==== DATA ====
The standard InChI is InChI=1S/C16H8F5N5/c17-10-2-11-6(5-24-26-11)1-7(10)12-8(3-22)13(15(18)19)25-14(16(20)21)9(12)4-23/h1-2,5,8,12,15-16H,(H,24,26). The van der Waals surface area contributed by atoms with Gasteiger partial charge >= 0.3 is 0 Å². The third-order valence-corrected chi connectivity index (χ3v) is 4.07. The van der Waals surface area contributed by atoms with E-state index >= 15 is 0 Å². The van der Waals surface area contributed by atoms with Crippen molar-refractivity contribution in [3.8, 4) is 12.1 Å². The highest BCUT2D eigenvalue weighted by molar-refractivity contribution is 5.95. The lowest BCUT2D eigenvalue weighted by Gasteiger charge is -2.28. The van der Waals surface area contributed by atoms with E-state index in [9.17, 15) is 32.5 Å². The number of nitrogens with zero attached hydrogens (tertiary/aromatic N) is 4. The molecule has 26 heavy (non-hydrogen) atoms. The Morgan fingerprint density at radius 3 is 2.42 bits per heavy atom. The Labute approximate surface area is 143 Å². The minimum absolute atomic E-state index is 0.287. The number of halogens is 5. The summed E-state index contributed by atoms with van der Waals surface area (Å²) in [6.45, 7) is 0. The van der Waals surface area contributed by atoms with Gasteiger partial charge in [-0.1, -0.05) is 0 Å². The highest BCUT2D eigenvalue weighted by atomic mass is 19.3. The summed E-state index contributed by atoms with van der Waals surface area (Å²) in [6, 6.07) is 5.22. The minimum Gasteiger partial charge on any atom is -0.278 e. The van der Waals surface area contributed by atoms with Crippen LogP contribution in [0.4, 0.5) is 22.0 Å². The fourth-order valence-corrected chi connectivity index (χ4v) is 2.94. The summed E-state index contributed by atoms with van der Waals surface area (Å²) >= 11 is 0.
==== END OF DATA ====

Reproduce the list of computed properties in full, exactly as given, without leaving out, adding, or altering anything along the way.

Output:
The standard InChI is InChI=1S/C16H8F5N5/c17-10-2-11-6(5-24-26-11)1-7(10)12-8(3-22)13(15(18)19)25-14(16(20)21)9(12)4-23/h1-2,5,8,12,15-16H,(H,24,26). The van der Waals surface area contributed by atoms with Gasteiger partial charge >= 0.3 is 0 Å². The third-order valence-corrected chi connectivity index (χ3v) is 4.07. The van der Waals surface area contributed by atoms with E-state index >= 15 is 0 Å². The van der Waals surface area contributed by atoms with Crippen molar-refractivity contribution in [3.8, 4) is 12.1 Å². The highest BCUT2D eigenvalue weighted by molar-refractivity contribution is 5.95. The lowest BCUT2D eigenvalue weighted by Gasteiger charge is -2.28. The van der Waals surface area contributed by atoms with E-state index in [9.17, 15) is 32.5 Å². The number of nitrogens with zero attached hydrogens (tertiary/aromatic N) is 4. The molecule has 26 heavy (non-hydrogen) atoms. The Morgan fingerprint density at radius 3 is 2.42 bits per heavy atom. The Labute approximate surface area is 143 Å². The minimum absolute atomic E-state index is 0.287. The number of halogens is 5. The summed E-state index contributed by atoms with van der Waals surface area (Å²) in [6.45, 7) is 0. The van der Waals surface area contributed by atoms with Gasteiger partial charge in [-0.1, -0.05) is 0 Å². The highest BCUT2D eigenvalue weighted by atomic mass is 19.3. The summed E-state index contributed by atoms with van der Waals surface area (Å²) in [6, 6.07) is 5.22. The minimum Gasteiger partial charge on any atom is -0.278 e. The van der Waals surface area contributed by atoms with Crippen LogP contribution in [0.4, 0.5) is 22.0 Å². The fourth-order valence-corrected chi connectivity index (χ4v) is 2.94. The summed E-state index contributed by atoms with van der Waals surface area (Å²) >= 11 is 0.